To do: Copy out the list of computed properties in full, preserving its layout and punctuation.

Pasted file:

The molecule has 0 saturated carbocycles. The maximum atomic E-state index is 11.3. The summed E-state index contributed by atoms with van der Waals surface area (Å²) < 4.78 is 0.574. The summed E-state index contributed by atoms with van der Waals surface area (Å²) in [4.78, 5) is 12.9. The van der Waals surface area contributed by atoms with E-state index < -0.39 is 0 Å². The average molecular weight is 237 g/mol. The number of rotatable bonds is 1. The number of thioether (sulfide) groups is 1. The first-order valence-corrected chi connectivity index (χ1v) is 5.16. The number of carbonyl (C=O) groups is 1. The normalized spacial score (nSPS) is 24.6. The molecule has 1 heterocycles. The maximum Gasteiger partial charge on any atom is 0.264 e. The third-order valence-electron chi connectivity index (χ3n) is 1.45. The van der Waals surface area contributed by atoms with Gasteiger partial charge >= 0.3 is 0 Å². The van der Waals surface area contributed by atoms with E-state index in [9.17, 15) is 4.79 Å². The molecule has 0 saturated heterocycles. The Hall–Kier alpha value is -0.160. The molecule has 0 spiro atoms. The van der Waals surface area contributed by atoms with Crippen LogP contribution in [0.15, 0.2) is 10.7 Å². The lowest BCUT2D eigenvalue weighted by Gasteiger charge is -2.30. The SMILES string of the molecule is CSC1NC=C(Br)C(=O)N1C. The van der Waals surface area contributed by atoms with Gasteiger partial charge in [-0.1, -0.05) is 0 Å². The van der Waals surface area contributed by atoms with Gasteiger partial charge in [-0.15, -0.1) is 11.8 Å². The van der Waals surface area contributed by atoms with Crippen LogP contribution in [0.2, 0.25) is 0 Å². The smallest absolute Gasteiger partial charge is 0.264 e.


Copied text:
The molecule has 0 saturated carbocycles. The maximum atomic E-state index is 11.3. The summed E-state index contributed by atoms with van der Waals surface area (Å²) < 4.78 is 0.574. The summed E-state index contributed by atoms with van der Waals surface area (Å²) in [4.78, 5) is 12.9. The van der Waals surface area contributed by atoms with E-state index < -0.39 is 0 Å². The average molecular weight is 237 g/mol. The number of rotatable bonds is 1. The number of thioether (sulfide) groups is 1. The first-order valence-corrected chi connectivity index (χ1v) is 5.16. The number of carbonyl (C=O) groups is 1. The normalized spacial score (nSPS) is 24.6. The molecule has 1 heterocycles. The maximum Gasteiger partial charge on any atom is 0.264 e. The third-order valence-electron chi connectivity index (χ3n) is 1.45. The van der Waals surface area contributed by atoms with Gasteiger partial charge >= 0.3 is 0 Å². The van der Waals surface area contributed by atoms with E-state index in [9.17, 15) is 4.79 Å². The molecule has 0 saturated heterocycles. The Hall–Kier alpha value is -0.160. The molecule has 0 spiro atoms. The van der Waals surface area contributed by atoms with Crippen LogP contribution in [0.15, 0.2) is 10.7 Å². The lowest BCUT2D eigenvalue weighted by Gasteiger charge is -2.30. The SMILES string of the molecule is CSC1NC=C(Br)C(=O)N1C. The van der Waals surface area contributed by atoms with Gasteiger partial charge in [-0.1, -0.05) is 0 Å². The van der Waals surface area contributed by atoms with Gasteiger partial charge in [-0.15, -0.1) is 11.8 Å². The van der Waals surface area contributed by atoms with Crippen LogP contribution in [0.2, 0.25) is 0 Å². The smallest absolute Gasteiger partial charge is 0.264 e.